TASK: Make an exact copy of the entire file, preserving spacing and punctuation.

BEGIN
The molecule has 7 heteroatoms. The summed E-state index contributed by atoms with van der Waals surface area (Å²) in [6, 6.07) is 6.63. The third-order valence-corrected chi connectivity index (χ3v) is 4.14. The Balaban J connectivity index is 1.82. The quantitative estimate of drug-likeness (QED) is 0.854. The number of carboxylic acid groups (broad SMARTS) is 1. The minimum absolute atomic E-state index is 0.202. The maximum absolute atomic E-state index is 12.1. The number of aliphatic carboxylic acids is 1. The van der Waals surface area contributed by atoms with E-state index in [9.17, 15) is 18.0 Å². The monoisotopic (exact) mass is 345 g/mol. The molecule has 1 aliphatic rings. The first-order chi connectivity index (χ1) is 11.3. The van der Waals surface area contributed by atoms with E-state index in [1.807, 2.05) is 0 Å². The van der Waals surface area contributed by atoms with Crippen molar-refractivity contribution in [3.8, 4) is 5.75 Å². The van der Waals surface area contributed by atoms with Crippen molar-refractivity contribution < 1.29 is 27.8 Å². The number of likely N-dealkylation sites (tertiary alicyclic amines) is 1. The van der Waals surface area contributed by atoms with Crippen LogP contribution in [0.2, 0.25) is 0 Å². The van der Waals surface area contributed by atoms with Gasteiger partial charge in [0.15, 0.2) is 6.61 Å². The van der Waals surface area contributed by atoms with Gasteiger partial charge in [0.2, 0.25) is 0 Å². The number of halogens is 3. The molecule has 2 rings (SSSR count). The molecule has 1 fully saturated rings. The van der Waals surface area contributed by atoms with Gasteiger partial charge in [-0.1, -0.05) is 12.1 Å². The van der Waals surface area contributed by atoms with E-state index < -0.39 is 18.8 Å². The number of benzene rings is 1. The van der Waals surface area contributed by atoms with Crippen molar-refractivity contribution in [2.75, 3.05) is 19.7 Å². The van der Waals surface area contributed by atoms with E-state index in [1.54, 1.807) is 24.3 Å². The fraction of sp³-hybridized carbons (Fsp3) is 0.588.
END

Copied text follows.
The molecule has 7 heteroatoms. The summed E-state index contributed by atoms with van der Waals surface area (Å²) in [6, 6.07) is 6.63. The third-order valence-corrected chi connectivity index (χ3v) is 4.14. The Balaban J connectivity index is 1.82. The quantitative estimate of drug-likeness (QED) is 0.854. The number of carboxylic acid groups (broad SMARTS) is 1. The minimum absolute atomic E-state index is 0.202. The maximum absolute atomic E-state index is 12.1. The number of aliphatic carboxylic acids is 1. The van der Waals surface area contributed by atoms with E-state index in [9.17, 15) is 18.0 Å². The monoisotopic (exact) mass is 345 g/mol. The molecule has 1 aliphatic rings. The first-order chi connectivity index (χ1) is 11.3. The van der Waals surface area contributed by atoms with E-state index in [1.807, 2.05) is 0 Å². The van der Waals surface area contributed by atoms with Crippen molar-refractivity contribution in [3.8, 4) is 5.75 Å². The van der Waals surface area contributed by atoms with Crippen molar-refractivity contribution < 1.29 is 27.8 Å². The number of likely N-dealkylation sites (tertiary alicyclic amines) is 1. The van der Waals surface area contributed by atoms with Crippen LogP contribution in [0.2, 0.25) is 0 Å². The van der Waals surface area contributed by atoms with Gasteiger partial charge in [0.15, 0.2) is 6.61 Å². The van der Waals surface area contributed by atoms with Gasteiger partial charge in [0.2, 0.25) is 0 Å². The number of halogens is 3. The molecule has 2 rings (SSSR count). The molecule has 1 fully saturated rings. The van der Waals surface area contributed by atoms with Gasteiger partial charge in [-0.1, -0.05) is 12.1 Å². The van der Waals surface area contributed by atoms with E-state index < -0.39 is 18.8 Å². The number of benzene rings is 1. The van der Waals surface area contributed by atoms with Crippen molar-refractivity contribution in [2.75, 3.05) is 19.7 Å². The van der Waals surface area contributed by atoms with E-state index in [1.54, 1.807) is 24.3 Å². The fraction of sp³-hybridized carbons (Fsp3) is 0.588.